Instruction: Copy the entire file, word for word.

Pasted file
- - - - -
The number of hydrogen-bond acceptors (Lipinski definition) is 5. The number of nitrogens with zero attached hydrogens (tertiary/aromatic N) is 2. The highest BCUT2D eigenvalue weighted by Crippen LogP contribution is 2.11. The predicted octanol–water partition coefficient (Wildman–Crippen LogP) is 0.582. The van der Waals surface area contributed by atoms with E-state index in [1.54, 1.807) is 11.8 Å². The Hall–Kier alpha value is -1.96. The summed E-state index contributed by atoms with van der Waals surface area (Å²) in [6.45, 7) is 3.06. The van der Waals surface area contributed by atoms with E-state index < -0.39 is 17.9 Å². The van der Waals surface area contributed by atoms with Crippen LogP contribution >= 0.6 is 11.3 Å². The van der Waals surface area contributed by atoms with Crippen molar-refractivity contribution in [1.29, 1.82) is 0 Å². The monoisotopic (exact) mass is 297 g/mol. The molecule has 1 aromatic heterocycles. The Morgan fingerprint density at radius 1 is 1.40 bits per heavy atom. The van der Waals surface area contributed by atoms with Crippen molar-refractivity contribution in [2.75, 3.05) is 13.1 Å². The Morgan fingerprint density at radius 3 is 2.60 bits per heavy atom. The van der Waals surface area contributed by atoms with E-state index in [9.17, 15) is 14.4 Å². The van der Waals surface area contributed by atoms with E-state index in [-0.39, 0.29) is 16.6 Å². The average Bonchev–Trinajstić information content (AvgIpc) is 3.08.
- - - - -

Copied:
The number of hydrogen-bond acceptors (Lipinski definition) is 5. The number of nitrogens with zero attached hydrogens (tertiary/aromatic N) is 2. The highest BCUT2D eigenvalue weighted by Crippen LogP contribution is 2.11. The predicted octanol–water partition coefficient (Wildman–Crippen LogP) is 0.582. The van der Waals surface area contributed by atoms with E-state index in [1.54, 1.807) is 11.8 Å². The Hall–Kier alpha value is -1.96. The summed E-state index contributed by atoms with van der Waals surface area (Å²) in [6.45, 7) is 3.06. The van der Waals surface area contributed by atoms with E-state index < -0.39 is 17.9 Å². The van der Waals surface area contributed by atoms with Crippen LogP contribution >= 0.6 is 11.3 Å². The van der Waals surface area contributed by atoms with Crippen molar-refractivity contribution in [1.29, 1.82) is 0 Å². The monoisotopic (exact) mass is 297 g/mol. The molecule has 1 aromatic heterocycles. The Morgan fingerprint density at radius 1 is 1.40 bits per heavy atom. The van der Waals surface area contributed by atoms with Crippen molar-refractivity contribution in [2.75, 3.05) is 13.1 Å². The Morgan fingerprint density at radius 3 is 2.60 bits per heavy atom. The van der Waals surface area contributed by atoms with E-state index in [9.17, 15) is 14.4 Å². The van der Waals surface area contributed by atoms with E-state index in [-0.39, 0.29) is 16.6 Å². The average Bonchev–Trinajstić information content (AvgIpc) is 3.08.